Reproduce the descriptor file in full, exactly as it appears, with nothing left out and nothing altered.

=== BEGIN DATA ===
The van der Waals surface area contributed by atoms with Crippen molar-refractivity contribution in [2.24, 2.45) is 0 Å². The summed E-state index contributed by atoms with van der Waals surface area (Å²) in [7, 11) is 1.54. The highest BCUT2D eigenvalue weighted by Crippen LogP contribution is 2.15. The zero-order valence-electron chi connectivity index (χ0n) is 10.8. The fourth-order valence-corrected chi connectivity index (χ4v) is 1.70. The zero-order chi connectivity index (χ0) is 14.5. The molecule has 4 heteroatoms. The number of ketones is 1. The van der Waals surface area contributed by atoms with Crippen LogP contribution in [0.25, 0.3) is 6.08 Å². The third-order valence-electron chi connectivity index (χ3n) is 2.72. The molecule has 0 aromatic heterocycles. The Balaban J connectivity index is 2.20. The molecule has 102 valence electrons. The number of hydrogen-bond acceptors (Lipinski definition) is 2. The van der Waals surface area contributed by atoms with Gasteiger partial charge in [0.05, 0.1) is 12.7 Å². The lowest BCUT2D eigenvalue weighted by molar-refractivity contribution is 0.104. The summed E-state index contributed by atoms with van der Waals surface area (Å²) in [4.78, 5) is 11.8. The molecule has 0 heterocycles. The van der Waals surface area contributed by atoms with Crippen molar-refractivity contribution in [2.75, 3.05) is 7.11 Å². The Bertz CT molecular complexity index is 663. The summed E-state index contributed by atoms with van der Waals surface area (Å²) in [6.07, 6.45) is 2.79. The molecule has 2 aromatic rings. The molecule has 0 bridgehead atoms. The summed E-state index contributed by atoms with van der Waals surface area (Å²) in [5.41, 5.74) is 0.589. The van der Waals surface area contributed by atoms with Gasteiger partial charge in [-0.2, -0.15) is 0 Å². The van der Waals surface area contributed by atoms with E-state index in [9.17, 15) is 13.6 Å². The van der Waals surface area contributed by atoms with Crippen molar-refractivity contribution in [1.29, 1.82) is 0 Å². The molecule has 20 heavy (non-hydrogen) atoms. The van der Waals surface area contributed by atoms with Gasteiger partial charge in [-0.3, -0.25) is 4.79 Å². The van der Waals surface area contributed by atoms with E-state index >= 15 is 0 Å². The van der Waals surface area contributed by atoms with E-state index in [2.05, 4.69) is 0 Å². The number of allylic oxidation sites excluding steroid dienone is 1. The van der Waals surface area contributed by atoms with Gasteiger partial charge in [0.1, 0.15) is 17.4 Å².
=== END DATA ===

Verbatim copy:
The van der Waals surface area contributed by atoms with Crippen molar-refractivity contribution in [2.24, 2.45) is 0 Å². The summed E-state index contributed by atoms with van der Waals surface area (Å²) in [7, 11) is 1.54. The highest BCUT2D eigenvalue weighted by Crippen LogP contribution is 2.15. The zero-order valence-electron chi connectivity index (χ0n) is 10.8. The fourth-order valence-corrected chi connectivity index (χ4v) is 1.70. The zero-order chi connectivity index (χ0) is 14.5. The molecule has 4 heteroatoms. The number of ketones is 1. The van der Waals surface area contributed by atoms with Crippen LogP contribution in [0.25, 0.3) is 6.08 Å². The third-order valence-electron chi connectivity index (χ3n) is 2.72. The molecule has 0 aromatic heterocycles. The Balaban J connectivity index is 2.20. The molecule has 102 valence electrons. The number of hydrogen-bond acceptors (Lipinski definition) is 2. The van der Waals surface area contributed by atoms with Gasteiger partial charge in [0.05, 0.1) is 12.7 Å². The lowest BCUT2D eigenvalue weighted by molar-refractivity contribution is 0.104. The summed E-state index contributed by atoms with van der Waals surface area (Å²) in [4.78, 5) is 11.8. The molecule has 0 heterocycles. The van der Waals surface area contributed by atoms with Crippen molar-refractivity contribution in [2.75, 3.05) is 7.11 Å². The Bertz CT molecular complexity index is 663. The summed E-state index contributed by atoms with van der Waals surface area (Å²) in [6.07, 6.45) is 2.79. The molecule has 2 aromatic rings. The molecule has 0 bridgehead atoms. The summed E-state index contributed by atoms with van der Waals surface area (Å²) in [5.41, 5.74) is 0.589. The van der Waals surface area contributed by atoms with Gasteiger partial charge in [-0.2, -0.15) is 0 Å². The van der Waals surface area contributed by atoms with E-state index in [9.17, 15) is 13.6 Å². The van der Waals surface area contributed by atoms with Crippen molar-refractivity contribution in [1.29, 1.82) is 0 Å². The molecule has 20 heavy (non-hydrogen) atoms. The van der Waals surface area contributed by atoms with Gasteiger partial charge in [-0.3, -0.25) is 4.79 Å². The van der Waals surface area contributed by atoms with E-state index >= 15 is 0 Å². The van der Waals surface area contributed by atoms with E-state index in [2.05, 4.69) is 0 Å². The number of allylic oxidation sites excluding steroid dienone is 1. The van der Waals surface area contributed by atoms with Gasteiger partial charge in [0.1, 0.15) is 17.4 Å².